Saturday, November 12, 2011

A Heart Like Katie (an anecdote to a critical spirit)

   I just spent a couple of days with my best friend from childhood.  Let me introduce you...or actually, let Ben, her son, have the honor....
This is Katie.  
We met in 3rd grade when another girl from our class stole her Hello Kitty tape -- a hot commodity.  I stepped in to rescue the tape, and it was history from there.  Our lives have paralleled each other ever since.  We stayed close all throughout school, despite different friends.  We were headed to different colleges, both to play our various sports, but in the 11th hour Katie was persuaded by the University of Puget Sound coach to come run for them instead. There was more than running at stake in this decision. God intended for us to walk those years side by side.  We met our husbands on campus, and after college married within two weeks of each other (she delayed their honeymoon to be in our wedding).  We now both have three boys and can share the unique journey of raising sons.  She is is a GIFT to me, always has been.  But I am not alone in seeing the value of this woman.  From the time we were little, she was the one EVERYONE loved, and I mean EVERYONE.  She has a way about her that makes people feel simply cared about -- for who they are -- ACCEPTED.  She is kindness lived out -- driving a friend with cancer to her appointments, befriending sisters of her sons' friends, speaking gently to her boys and showing them they are valuable, offering coaching and friendship to fellow runners, holding out hope to people by sharing her faith, teaching children at her church's women's Bible study, unifying her extended family with intentional effort, and showing her husband respect and gratitude.  Though she has many qualities that I admire, there is one that stands out from the rest.  For 32 years I have reflected on this quality in my friend, and now as an adult, I think I have it named:  the lack of a critical spirit.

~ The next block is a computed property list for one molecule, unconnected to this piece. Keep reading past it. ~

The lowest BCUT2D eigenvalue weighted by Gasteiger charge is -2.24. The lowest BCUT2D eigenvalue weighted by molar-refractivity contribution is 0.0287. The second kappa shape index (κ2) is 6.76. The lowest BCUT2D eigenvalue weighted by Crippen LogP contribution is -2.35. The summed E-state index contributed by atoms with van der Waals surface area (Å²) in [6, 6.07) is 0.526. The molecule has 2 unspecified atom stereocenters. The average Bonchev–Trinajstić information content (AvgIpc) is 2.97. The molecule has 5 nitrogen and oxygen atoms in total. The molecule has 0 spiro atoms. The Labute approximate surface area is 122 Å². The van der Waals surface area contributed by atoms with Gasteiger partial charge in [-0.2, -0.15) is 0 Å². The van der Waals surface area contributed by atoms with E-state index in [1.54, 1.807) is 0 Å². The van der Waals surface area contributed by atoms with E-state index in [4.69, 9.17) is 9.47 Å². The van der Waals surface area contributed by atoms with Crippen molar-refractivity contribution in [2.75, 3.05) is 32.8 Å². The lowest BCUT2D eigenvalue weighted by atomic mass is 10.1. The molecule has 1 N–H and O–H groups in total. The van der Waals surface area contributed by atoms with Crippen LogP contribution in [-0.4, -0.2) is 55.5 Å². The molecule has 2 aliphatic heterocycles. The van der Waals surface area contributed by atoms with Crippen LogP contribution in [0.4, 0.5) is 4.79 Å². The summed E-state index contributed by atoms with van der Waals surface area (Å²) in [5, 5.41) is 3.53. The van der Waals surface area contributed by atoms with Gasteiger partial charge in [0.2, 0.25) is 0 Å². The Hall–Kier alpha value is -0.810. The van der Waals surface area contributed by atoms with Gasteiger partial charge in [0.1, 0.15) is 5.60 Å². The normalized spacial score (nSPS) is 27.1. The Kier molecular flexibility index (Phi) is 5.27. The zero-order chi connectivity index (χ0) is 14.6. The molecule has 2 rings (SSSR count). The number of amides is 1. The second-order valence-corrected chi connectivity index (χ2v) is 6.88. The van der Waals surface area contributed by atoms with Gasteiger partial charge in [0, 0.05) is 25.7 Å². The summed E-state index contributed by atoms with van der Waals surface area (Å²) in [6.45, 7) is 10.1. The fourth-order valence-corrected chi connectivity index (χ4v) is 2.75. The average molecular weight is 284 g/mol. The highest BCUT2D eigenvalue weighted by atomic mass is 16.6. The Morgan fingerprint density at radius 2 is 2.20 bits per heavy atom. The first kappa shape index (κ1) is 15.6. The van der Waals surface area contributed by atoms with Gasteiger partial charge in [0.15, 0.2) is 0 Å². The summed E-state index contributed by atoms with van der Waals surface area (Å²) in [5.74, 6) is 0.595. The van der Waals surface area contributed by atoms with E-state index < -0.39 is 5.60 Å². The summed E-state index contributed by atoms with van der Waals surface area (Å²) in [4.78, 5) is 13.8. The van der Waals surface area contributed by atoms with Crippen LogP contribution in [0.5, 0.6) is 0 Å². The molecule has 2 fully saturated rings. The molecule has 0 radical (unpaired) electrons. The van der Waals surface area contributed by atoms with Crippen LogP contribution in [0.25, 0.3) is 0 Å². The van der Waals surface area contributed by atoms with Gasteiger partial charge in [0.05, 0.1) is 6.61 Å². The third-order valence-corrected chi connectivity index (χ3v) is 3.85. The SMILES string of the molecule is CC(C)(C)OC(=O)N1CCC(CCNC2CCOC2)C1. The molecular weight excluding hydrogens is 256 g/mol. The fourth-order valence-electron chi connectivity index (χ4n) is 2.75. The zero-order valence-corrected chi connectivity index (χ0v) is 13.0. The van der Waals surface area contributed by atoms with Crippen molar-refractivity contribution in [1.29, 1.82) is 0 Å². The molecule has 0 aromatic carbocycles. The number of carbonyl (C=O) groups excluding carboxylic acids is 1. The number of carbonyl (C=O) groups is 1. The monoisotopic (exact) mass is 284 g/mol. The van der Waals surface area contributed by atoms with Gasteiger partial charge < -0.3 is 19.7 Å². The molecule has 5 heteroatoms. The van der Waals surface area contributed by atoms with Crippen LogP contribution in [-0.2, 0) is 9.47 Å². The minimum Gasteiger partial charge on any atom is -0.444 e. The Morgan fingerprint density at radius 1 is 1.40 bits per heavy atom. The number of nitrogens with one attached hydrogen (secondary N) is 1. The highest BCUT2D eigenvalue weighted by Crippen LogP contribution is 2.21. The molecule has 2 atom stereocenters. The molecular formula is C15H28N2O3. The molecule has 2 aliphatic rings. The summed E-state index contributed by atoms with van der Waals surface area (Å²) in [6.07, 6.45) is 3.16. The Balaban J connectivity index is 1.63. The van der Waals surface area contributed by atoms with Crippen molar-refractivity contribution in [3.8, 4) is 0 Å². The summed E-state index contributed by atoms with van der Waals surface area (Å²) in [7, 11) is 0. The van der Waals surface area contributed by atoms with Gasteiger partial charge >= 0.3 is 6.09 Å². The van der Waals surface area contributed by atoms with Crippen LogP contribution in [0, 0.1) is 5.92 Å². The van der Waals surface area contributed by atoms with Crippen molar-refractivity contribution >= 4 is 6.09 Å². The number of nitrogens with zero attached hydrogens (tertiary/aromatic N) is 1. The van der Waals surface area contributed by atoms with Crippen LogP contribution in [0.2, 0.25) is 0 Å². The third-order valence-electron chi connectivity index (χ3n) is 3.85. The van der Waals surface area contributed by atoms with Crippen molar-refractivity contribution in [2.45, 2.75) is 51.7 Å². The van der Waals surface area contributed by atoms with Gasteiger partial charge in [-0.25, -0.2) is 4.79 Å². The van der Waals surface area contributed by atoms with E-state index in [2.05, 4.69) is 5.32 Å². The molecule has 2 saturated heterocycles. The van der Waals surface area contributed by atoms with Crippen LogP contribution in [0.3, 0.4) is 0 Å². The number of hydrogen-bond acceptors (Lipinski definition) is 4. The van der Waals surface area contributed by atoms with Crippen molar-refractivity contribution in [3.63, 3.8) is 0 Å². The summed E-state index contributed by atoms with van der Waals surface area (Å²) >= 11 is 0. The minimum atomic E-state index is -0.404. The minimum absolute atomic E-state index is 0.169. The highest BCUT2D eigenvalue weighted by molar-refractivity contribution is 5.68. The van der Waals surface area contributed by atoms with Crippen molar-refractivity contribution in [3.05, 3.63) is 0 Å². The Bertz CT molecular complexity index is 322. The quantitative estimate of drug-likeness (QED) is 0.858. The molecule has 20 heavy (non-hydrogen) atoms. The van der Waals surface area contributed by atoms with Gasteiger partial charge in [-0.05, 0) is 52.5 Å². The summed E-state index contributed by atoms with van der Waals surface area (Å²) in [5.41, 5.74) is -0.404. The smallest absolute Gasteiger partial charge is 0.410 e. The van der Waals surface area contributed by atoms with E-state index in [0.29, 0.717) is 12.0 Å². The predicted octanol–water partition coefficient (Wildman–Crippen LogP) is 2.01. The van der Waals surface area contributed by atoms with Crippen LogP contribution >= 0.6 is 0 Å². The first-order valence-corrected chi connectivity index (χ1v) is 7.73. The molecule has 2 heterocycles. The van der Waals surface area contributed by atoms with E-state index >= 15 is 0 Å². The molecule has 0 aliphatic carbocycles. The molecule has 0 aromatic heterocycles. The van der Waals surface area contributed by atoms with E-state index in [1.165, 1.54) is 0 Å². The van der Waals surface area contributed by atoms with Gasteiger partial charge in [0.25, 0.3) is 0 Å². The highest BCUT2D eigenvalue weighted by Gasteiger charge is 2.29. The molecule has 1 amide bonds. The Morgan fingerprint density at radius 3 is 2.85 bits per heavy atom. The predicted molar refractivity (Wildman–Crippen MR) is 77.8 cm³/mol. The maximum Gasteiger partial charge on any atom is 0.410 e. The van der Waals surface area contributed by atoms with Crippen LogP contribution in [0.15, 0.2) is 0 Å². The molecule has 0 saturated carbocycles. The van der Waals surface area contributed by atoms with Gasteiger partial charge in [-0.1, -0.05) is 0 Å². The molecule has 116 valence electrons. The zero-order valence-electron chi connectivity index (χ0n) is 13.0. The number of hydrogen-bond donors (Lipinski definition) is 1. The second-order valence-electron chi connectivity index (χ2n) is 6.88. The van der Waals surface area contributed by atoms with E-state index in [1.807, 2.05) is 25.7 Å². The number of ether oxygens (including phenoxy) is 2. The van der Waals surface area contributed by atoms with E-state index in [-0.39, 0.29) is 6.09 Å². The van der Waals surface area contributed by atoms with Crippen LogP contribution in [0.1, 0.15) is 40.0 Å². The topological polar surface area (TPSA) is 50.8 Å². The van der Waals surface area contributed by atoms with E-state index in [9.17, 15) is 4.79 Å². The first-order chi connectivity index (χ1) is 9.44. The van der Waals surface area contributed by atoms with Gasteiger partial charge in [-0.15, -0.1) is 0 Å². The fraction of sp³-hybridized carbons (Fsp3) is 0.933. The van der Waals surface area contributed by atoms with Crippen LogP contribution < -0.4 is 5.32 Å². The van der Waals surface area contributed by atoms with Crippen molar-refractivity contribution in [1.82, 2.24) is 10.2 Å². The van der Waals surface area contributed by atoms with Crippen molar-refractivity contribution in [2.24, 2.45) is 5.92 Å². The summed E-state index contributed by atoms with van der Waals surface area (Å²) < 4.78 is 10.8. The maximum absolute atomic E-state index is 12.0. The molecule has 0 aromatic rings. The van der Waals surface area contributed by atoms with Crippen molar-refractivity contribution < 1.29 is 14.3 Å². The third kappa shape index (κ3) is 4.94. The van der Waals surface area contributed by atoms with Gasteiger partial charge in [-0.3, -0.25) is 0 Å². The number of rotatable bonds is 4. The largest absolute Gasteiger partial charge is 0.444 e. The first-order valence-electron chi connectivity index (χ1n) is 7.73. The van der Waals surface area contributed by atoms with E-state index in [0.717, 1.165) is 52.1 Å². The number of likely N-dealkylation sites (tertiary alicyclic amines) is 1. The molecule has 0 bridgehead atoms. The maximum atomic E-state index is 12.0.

Katie has me thinking about the effects of this trait in our lives.  Take a look at webster's definition of criticism:
Criticism:  the expression of disapproval of someone or something based on perceived faults or mistakes.
     When I read this, I cringe.  This is the polar opposite of how I want others to feel around me.  Of course people can't feel comfortable around those with critical spirits -- there is only fault and disapproval to be found, and who wants to be seen for their faults instead of their strengths?  Not me!  And yet, how often am I guilty of this?  How often do I find myself thinking the negative about someone instead of the positive?  If I'm honest, probably more often than I'd like to admit.  Thankfully, God has been turning this soil in my life for some time now.
     Notice in the definition it doesn't say "true" faults, it says, "perceived" faults.  This means that it is a subjective viewpoint.  It starts with how we are seeing others in our own minds' eye.  This is an area I have been working to re-train for the last 5 years.  There has been a KEY concept that I read in a Peacemaker's Ministry resource that has changed how I think about people.  
The concept is this:  Always assume the best about others.